It looks like some time around April, the government is going to give me $950. It's part of the latest round of economic stimulus packages. The opposition has expressed doubt that the grants portion of the package will do anything, leader Malcolm Turnbull saying. “If you give people one-off windfall lump sums in uncertain times they are more likely to save it than to spend it.” The government rejected that criticism, citing Westfield statistics showing a surge in December sales at their Australian locations, following the last round of grants, but not similar bumps in their New Zealand and US outlets. The government might also have mentioned some Howard government grants to people on benefits that were actually meant to offset increases in the cost of living but nevertheless came in the same week as a spike in the sales of plasma screens.
Even so, the opposition is probably right to say that most people are unlikely to go out and spend it all, but isn't it better that they have it for when they need it? Either way, we know we are in uncharted economic territory when the opposition is complaining that Australians are saving too much.
It is somewhat refreshing though to see governments react so relatively quickly to the revelation that much of their economic thinking over the last three decades has been wrong. Mind you, it isn't as if they had much choice. This is not the kind of stuff-up that you can keep hidden on the other side of the world. One of the first things the Australian government did was to guarantee all deposits in all Australian banks. This immediately averted a run on the banks, which was already beginning, and had the knock-on effect of overseas money flowing into the country from account holders who want to be sure their money is safe. So Citibank's loss is the NAB's gain. Fine by me.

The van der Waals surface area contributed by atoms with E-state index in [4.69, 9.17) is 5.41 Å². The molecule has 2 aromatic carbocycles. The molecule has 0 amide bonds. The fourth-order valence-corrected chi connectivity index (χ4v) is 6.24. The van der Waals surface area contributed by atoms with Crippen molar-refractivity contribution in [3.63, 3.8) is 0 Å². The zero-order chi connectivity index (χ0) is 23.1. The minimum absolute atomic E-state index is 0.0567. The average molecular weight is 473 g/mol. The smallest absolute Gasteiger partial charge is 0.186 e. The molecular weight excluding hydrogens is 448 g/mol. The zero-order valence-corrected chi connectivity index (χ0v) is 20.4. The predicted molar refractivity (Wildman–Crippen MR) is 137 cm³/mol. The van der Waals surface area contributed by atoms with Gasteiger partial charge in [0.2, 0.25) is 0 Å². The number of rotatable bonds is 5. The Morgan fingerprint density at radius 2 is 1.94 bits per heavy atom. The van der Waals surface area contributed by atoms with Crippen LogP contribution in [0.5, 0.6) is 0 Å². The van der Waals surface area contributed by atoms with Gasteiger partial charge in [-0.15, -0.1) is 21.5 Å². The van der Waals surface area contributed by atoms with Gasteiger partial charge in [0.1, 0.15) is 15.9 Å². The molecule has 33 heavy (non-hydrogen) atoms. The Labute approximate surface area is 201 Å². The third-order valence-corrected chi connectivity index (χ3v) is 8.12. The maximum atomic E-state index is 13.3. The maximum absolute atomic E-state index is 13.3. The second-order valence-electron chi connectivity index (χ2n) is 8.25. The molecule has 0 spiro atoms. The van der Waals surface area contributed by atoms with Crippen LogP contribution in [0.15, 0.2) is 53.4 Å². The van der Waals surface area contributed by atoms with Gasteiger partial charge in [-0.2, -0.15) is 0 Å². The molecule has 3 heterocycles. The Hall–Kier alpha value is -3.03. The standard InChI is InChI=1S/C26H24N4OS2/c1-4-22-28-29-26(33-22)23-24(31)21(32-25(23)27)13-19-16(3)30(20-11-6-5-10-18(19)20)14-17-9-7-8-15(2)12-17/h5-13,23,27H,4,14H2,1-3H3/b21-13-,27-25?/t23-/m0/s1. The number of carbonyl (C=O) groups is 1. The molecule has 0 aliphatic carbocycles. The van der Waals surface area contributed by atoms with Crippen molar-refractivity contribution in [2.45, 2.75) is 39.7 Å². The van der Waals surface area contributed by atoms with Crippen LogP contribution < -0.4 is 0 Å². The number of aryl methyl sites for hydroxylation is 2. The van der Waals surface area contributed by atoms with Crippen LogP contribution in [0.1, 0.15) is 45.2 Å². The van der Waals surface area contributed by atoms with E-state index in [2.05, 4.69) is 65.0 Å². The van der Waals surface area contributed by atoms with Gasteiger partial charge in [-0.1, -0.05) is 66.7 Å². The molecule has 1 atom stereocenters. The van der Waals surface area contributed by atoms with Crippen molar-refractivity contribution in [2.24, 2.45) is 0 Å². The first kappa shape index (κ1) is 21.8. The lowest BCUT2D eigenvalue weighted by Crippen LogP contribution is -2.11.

But there can be no doubt now that much of the world's economy has all been based on a false assumption. Even Alan Greenspan, poster child of the free market, has admitted to a flaw in the system that he never saw before. And why would he see it? When you believe that the market is self-regulating and self-correcting, why would you consider flaws? Obviously I'm no economist – anyone who knows the first thing about economics figured that out long ago. But it seems to me that the free market is kind of like a machine. It works perfectly, until it doesn't.
The computer you are reading this on has most likely been programmed to check itself, update itself, diagnose itself and correct itself. Left to manage itself, it should constantly self-regulate and self-correct and all you need do is enjoy the benefits. And that's how most computers work. Until they don't. Despite anything that Microsoft or Norton or even Apple say, everyone knows that there's no substitute for a bit of informed vigilance on the part of the user. If you find your computer running awfully slowly, or giving you strange messages or suddenly having new programs that you didn't know about, you don't just assume that the system knows what it's doing and will right itself. You assume that there is something wrong with the system and it needs intervention from someone who knows what they're doing.